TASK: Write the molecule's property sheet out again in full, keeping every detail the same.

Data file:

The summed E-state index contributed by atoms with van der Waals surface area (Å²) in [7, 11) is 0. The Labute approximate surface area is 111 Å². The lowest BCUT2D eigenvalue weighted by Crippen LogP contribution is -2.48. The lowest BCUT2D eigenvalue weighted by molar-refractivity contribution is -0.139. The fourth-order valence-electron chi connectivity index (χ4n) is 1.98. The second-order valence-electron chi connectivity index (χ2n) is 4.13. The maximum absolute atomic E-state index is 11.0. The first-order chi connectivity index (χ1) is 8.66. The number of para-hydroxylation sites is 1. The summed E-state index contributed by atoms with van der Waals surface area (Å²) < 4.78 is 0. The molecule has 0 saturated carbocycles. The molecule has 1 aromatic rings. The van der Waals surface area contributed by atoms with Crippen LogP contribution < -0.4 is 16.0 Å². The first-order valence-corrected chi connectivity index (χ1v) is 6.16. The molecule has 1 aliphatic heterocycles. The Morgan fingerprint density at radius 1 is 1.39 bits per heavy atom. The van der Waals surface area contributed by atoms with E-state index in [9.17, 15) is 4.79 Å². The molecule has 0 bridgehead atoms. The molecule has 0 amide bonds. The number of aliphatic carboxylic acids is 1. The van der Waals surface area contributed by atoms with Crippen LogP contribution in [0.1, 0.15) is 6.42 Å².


The summed E-state index contributed by atoms with van der Waals surface area (Å²) in [7, 11) is 0. The Labute approximate surface area is 111 Å². The lowest BCUT2D eigenvalue weighted by Crippen LogP contribution is -2.48. The lowest BCUT2D eigenvalue weighted by molar-refractivity contribution is -0.139. The fourth-order valence-electron chi connectivity index (χ4n) is 1.98. The second-order valence-electron chi connectivity index (χ2n) is 4.13. The maximum absolute atomic E-state index is 11.0. The first-order chi connectivity index (χ1) is 8.66. The number of para-hydroxylation sites is 1. The summed E-state index contributed by atoms with van der Waals surface area (Å²) < 4.78 is 0. The molecule has 0 saturated carbocycles. The molecule has 1 aromatic rings. The van der Waals surface area contributed by atoms with Crippen LogP contribution < -0.4 is 16.0 Å². The first-order valence-corrected chi connectivity index (χ1v) is 6.16. The molecule has 1 aliphatic heterocycles. The Morgan fingerprint density at radius 1 is 1.39 bits per heavy atom. The van der Waals surface area contributed by atoms with E-state index in [9.17, 15) is 4.79 Å². The molecule has 0 bridgehead atoms. The molecule has 0 amide bonds. The number of aliphatic carboxylic acids is 1. The van der Waals surface area contributed by atoms with Crippen LogP contribution in [0.1, 0.15) is 6.42 Å².